Cashews nut is the kidney-shaped seeds that adhere to the bottom of the cashew apple, the fruit of the cashew tree, which is native to the coastal areas of North-Eastern Brazil.
History of the cashew nut
The cashew tree is native to coastal areas of Brazil. In the 16th century, Portuguese explorers took cashew trees from this South American country and introduced them into other tropical regions such as India and some African countries, where they are now also cultivated.
The cashew tree has always been a prized resource owing to its precious wood, cashew balm and cashew apple, but the cashew nut itself did not gain popularity until the beginning of the 20th century.
Seasonality and availability
The leading commercial producers of cashews are India, Brazil, Mozambique, Tanzania and Nigeria.
The modern-day name cashew derives from the Portuguese word for the fruit of the cashew tree, caju, which translates in Portuguese to “nut that produces itself.”
Cashews are considered drupes that grows at the end of the cashew apple fruit. The drupe develops first on the cashew apple tree and then expands to become the cashew apple.
The apple itself has a sharp taste and delicate skin, therefore it doesn’t transport well and isn’t commonly eaten.
In some parts of the world, however, like Brazil and regions in Africa, cashew apples are actually considered healing delicacies and are used for their natural medicinal qualities.
What are cashews nutritional content
Cashews are one of the best-tasting, most versatile and healthiest nuts.
1 serving of raw cashews, approx 30g contains:
- 157 calories
- 8.56 grams (g) of carbohydrate
- 1.68 g of sugar
- 0.9 g of fiber
- 5.17 g of protein
- 12.43 g of total fat
- 10 milligrams (mg) of calcium
- 1.89 mg of iron
- 83 mg of magnesium
- 168 mg of phosphorus
- 187 mg of potassium
- 3 mg of sodium
- 1.64 mg of zinc
Cashews also contain vitamins C and B. They are high in monounsaturated and polyunsaturated fats and a good source of protein.
Lets talk about Zinc, an essential mineral our bodies need
Zinc is considered an essential nutrient, meaning that your body can’t produce or store it, so for this reason, you must get a constant supply through your diet.
Zinc is required for numerous processes in your body, including
- Gene expression
- Enzymatic reactions
- Immune function
- Protein synthesis
- DNA synthesis
- Wound healing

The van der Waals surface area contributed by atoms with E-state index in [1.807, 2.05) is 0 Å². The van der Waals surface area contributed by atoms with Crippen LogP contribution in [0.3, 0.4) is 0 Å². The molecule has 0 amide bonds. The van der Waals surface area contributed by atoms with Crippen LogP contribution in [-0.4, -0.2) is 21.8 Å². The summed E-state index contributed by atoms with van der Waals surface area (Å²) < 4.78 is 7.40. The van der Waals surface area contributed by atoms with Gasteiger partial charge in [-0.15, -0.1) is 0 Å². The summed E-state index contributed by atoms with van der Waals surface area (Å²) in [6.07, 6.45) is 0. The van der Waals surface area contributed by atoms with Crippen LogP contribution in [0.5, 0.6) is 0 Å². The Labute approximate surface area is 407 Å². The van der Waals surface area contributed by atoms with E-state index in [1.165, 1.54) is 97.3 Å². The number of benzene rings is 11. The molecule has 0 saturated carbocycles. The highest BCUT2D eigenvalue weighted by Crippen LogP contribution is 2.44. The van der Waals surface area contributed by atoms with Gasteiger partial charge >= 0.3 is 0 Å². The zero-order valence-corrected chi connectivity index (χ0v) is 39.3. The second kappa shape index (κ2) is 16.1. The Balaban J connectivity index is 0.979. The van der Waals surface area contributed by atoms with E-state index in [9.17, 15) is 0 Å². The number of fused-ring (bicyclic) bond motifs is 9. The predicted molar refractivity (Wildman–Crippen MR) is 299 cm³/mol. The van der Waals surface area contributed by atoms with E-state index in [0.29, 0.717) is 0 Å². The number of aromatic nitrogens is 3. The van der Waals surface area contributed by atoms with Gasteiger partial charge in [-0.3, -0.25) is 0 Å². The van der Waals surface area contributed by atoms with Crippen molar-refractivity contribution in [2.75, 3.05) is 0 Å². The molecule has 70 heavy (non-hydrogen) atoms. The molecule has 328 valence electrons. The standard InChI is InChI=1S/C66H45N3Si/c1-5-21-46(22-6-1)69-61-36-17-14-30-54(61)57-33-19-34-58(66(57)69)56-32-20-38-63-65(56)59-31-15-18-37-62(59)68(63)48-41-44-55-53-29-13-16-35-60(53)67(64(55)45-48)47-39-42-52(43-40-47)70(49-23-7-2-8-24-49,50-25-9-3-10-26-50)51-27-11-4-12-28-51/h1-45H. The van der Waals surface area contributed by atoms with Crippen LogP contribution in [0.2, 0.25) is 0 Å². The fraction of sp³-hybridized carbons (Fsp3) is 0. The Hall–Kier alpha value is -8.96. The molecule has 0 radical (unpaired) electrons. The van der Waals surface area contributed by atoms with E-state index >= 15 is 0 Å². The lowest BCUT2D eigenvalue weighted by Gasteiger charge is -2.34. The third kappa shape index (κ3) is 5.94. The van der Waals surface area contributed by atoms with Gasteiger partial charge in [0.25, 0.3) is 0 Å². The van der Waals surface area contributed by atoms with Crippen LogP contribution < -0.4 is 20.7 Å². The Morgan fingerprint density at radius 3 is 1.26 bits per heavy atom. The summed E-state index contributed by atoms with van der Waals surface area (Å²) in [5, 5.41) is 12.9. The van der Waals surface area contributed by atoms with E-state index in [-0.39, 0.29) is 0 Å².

- Growth and development
Zinc is the second-most-abundant trace mineral in your body - after iron - and is present in every cell.
Zinc is necessary for the activity of over 300 enzymes that aid in metabolism, digestion, nerve function and many other processes.
In addition, it’s critical for the development and function of immune cells. This mineral is also fundamental to skin health, DNA synthesis and protein production
What’s more, body growth and development relies on zinc because of its role in cell growth and division.
Zinc is needed for your sense of taste and smell. Because one of the enzymes crucial for proper taste and smell is dependent on this nutrient, a zinc deficiency can reduce your ability to taste or smell.
What are the health benefits of cashew nuts
Healthy muscles & nerves
Cashews are a good source of magnesium, which is vital for the healthy development of bones, muscles, tissues, and the body’s organs. Magnesium helps maintain blood pressure, boost immunity, maintain nerve function, and keep the bones strong.
It also is involved in metabolic functions and helps regulate the blood sugar levels of the body (via insulin activity).
A deficiency of magnesium can alter the metabolism of calcium and the hormones responsible for its regulation.
Boost immune system
Cashews contain zinc, which plays a vital role in the strengthening of the immune system against microbial infections, and the healing of wounds.
Reduces risk of anemia
Cashews are a source of dietary iron which is vital for carrying oxygen around the body and aids in the functioning of enzymes and the immune system. A deficiency of iron in the diet can lead to fatigue, anemia, and increased susceptibility to infections.
When it comes cashews nutritional benefits, experts consider all nuts to be important additions to our diets in order to provide a variety of healthy fats, fiber and trace minerals - and to aid in prevention of a wide range of chronic diseases.
How to prepare and cook cashew nuts
Cashew nuts are one of my favourite nuts to work with as they are so versatile, they work well in both sweet and savoury dishes.
Cashew nuts make great milks, butters, creams, mayonnaise and pesto's. They make a great addition to salads, stir-fries and curries.
When making cashew milks and desserts they are best soaked overnight to extract the maximum nutrition.
My favourite cashew nut recipes
Try out some of these cashew recipes on One Green Planet.
Interesting cashew nut fact
The cashew apple fruits are regarded as delicacies in Brazil and the Caribbean.
Cashews are always sold shelled because the interior of the shells contains a caustic resin, known as cashew balm, which must be carefully removed before the nuts are fit for consumption.
This caustic resin is actually used in industry to make varnishes and insecticides!
Where to buy cashew nuts
Cashews are widely available in most good supermarkets and health food stores. You can easily purchase them online.
It is best to buy them raw, unsalted, unsweetened and organic.